DEAR ABBY: My sister faced various life-threatening illnesses. She always said, "Never put off telling the people you love how you feel about them because you might not have a tomorrow." She practiced what she preached, and we all knew that she loved us. When she passed away eight years ago, it was a painful loss, especially for our mother.
Last week Mom finally succeeded in talking Dad into opening a stuck drawer in a cabinet. Inside she found a letter from my sister that had been put away and forgotten years ago. In the letter my sister wrote how blessed she felt she was to have a mother like ours, how all the sacrifices Mom made for her had been appreciated and how much she loved her.
That long-forgotten letter is now my mother's most prized possession. Please remind your readers not to take tomorrow for granted, and to tell those they love how they feel today. -- JULIE'S SISTER IN LOUISVILLE, KY.
DEAR SISTER: The loving message your sister wrote has conveyed her feelings from beyond the grave, and it is understandable that it is even more meaningful now than when it was written. I'm glad to remind readers to verbalize their affection for each other. But the written word is something that can be savored over and over.
DEAR ABBY: My brother mocks everything I do, the friends I spend time with and my politics. When we're together, he is often condescending and confrontational. I'm tired of arguing when I go to his home and he asks me what's going on. I have started to answer, "Nothing." So now he tells me how "boring" I am, in addition to his other criticisms.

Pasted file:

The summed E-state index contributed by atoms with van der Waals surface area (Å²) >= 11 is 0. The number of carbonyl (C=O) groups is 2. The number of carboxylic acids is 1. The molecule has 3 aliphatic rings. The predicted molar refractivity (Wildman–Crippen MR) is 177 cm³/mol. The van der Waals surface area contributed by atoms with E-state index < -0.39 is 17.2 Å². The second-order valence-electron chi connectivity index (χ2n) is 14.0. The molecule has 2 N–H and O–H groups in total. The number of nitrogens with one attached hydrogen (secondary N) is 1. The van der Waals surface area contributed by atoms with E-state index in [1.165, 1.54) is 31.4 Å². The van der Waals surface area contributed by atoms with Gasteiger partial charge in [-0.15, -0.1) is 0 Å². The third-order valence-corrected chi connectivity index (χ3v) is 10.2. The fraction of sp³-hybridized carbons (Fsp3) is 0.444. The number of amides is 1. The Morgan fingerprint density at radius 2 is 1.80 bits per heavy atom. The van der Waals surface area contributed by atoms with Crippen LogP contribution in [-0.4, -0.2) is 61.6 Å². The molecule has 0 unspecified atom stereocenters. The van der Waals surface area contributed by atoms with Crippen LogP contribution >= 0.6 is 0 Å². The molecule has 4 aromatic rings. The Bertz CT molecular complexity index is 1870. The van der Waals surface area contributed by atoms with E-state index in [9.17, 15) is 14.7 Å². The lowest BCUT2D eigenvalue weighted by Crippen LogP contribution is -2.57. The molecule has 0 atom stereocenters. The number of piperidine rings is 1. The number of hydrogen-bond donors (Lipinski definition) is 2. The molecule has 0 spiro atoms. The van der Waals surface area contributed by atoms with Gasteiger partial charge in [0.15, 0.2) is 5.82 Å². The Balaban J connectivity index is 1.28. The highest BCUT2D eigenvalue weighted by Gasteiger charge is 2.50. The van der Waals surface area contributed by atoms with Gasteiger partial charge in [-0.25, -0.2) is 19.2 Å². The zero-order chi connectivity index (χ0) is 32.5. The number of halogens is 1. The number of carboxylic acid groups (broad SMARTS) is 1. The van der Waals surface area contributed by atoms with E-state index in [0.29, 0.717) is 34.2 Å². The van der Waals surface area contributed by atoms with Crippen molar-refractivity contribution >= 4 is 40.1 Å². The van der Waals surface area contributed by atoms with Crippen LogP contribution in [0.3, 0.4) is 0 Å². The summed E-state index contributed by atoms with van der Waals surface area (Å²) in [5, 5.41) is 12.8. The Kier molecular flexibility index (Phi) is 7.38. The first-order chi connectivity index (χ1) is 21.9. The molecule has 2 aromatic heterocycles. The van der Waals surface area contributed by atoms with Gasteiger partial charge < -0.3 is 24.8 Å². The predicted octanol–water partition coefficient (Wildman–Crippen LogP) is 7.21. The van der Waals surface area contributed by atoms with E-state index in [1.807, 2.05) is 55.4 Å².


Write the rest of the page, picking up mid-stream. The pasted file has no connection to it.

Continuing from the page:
Abby, his comments are hurtful and I try to stay away from him, but I love my little nieces and want to be around them as they grow up. I don't have problems with anyone but him. Our other brother stopped talking to him years ago, but I don't think I can do anything that extreme.
How can I change the dynamic in our relationship? It doesn't seem to have progressed since we were kids. -- UNDER ATTACK IN NEW JERSEY
DEAR UNDER ATTACK: The dynamic in your relationship hasn't changed since you were kids because your brother never stopped being a bully. He calls you boring when you don't take the bait because he considers belittling you to be a form of entertainment. You can't change him. If you point out what he's doing, he will deny it and blame you for being "too sensitive."
You can, however, understand his childish motivation. Ignore him as much as possible and focus your attention on your nieces since that's your only reason for going over there anyway.
DEAR ABBY: I have been with my partner for six years. She is 14 years older than I am. We get along great and have a wonderful relationship.
"Marsha" and I live in a small Southern city. She is well-known and politically active. While everyone knows she is gay, they rarely realize I'm her partner because I look much younger. We are often approached with, "Oh, is this your daughter?"
How are we supposed to respond? Marsha and I work in the same place, so it happens there, too. It's awkward. Any ideas? -- AIN'T MY MAMA
DEAR AIN'T: Because Marsha is a public person and it's no secret she's gay, when the two of you are asked if you are mother and daughter, Marsha should reply, "No, she is my partner." (And ask them to spread the word.)
TO MY CHRISTIAN READERS: I wish each and every one of you a very merry and meaningful Christmas.
Dear Abby is written by Abigail Van Buren, also known as Jeanne Phillips, and was founded by her mother, Pauline Phillips. Write Dear Abby at www.DearAbby.com or P.O. Box 69440, Los Angeles, CA 90069.
For an excellent guide to becoming a better conversationalist and a more sociable person, order "How to Be Popular." Send your name and mailing address, plus check or money order for $7 (U.S. funds) to: Dear Abby, Popularity Booklet, P.O. Box 447, Mount Morris, IL 61054-0447. (Shipping and handling are included in the price.)